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chickenissiriat asked:

What's your opinion on the situation in Ferguson as a police officer?

hariettubs-undrgrnd-anaconda-prk:

Hand me a live grenade, huh?

As a police officer, I have learned more about the inner workings of departments. So things I was formerly unsure of, things that struck me as callous, or unnecessarily cruel, make more sense. I know, that were my family member to be shot in the street, I would be devastated by the fact that their body would be left lying in the streets. I would be heartbroken…but it was a crime scene, and they must remain as unaltered as possible.

We had an officer, responding to a domestic violence call, on his police motorcycle, when he was struck and killed by a motorist who simply wasn’t paying attention. His body lay in the streets for hours as well…because it was a crime scene.

These two instances are not the same. One young man lost his life while doing a job in which he knew such a thing were possible…the other for doing nothing more than what at this moment, is Living While Black.

As an officer I am trying to wait until as many facts as possible have been gathered before deciding one way or the other.

As a black man who is an officer, I realize it is often incredibly difficult to separate oneself from the badge. As a black man, I am horrified because I understand all too well that could be me when I’m not at work, when I’m out of uniform. That could be me, if I run up against an officer who does not know me. I know that could easily be me.

I also know that donning a police uniform, pinning on a badge, does not make you either bad, nor good. Power, authority, merely exacerbates the qualities that are innately within you. If you are kind, if you a good, it will bring out the best in you, so that at times you shock even yourself. If you are cruel, if you have drank from the poisoned wells of systemic racism, the societal rebuffing of blackness that marks us as less than, as animals, as things to be contained and caged, then being an officer does not change your attitude in that matter. It merely gives you the authority to act on those biases, those prejudices.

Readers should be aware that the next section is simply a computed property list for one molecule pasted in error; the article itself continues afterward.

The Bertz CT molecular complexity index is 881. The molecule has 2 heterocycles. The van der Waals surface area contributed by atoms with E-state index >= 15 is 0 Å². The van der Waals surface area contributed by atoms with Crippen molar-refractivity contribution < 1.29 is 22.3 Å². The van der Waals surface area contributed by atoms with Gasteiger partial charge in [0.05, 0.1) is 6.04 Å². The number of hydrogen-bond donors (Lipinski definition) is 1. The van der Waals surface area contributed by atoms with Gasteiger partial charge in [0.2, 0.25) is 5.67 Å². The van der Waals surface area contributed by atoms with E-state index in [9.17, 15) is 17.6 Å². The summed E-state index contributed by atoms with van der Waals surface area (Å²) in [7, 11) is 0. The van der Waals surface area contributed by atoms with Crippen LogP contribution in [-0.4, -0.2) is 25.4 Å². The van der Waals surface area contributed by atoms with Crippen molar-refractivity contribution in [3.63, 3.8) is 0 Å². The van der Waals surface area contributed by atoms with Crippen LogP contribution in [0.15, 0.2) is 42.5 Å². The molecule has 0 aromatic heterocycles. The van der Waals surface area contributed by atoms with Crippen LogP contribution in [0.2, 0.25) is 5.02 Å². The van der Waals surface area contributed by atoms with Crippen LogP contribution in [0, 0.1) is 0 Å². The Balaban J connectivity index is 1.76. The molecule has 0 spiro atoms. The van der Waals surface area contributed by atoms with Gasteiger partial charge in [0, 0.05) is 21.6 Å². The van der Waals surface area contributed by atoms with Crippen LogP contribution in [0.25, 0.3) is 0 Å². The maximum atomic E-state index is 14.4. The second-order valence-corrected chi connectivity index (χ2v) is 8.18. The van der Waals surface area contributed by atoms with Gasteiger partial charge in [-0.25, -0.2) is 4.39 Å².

As a black man? I am saddened, that even still, in 2014, they are killing us. As an officer, I am furious, because this does nothing but continue the erosion of public trust in officers, but this isn’t the time to talk about the good officers that exist, because I know people understand that, but speaking on it derails the pain, and the anger, the heartbreak that we as Black Americans are once again facing. Which is why, up until now, I have not spoken on it. I have been watching. I have been listening. There was nothing I could add that had not already been said.

I know why I became an officer, because I was tired of reading headlines like these…and because institutions change from within.

What is happening there now? What the department is doing, is a gross violation of civil rights, and they will reap the consequences of these actions. You cannot prevent peaceful assembly. You cannot impose martial law. You cannot prevent the media filming your actions as an officer. If you are doing nothing wrong, then you need not move in shadows. If you are doing nothing wrong, you need not fear the recording of your actions.

As a black man, I stand with my people, and I hurt. I ache. I feel my spirit within me screaming at this further injustice.

As an officer, I am watching. I am learning, and I am processing, to ensure I can be better, and so I can make sure those I work with are as well.

I hope this answers your question. I doubt I’ll speak on it again.

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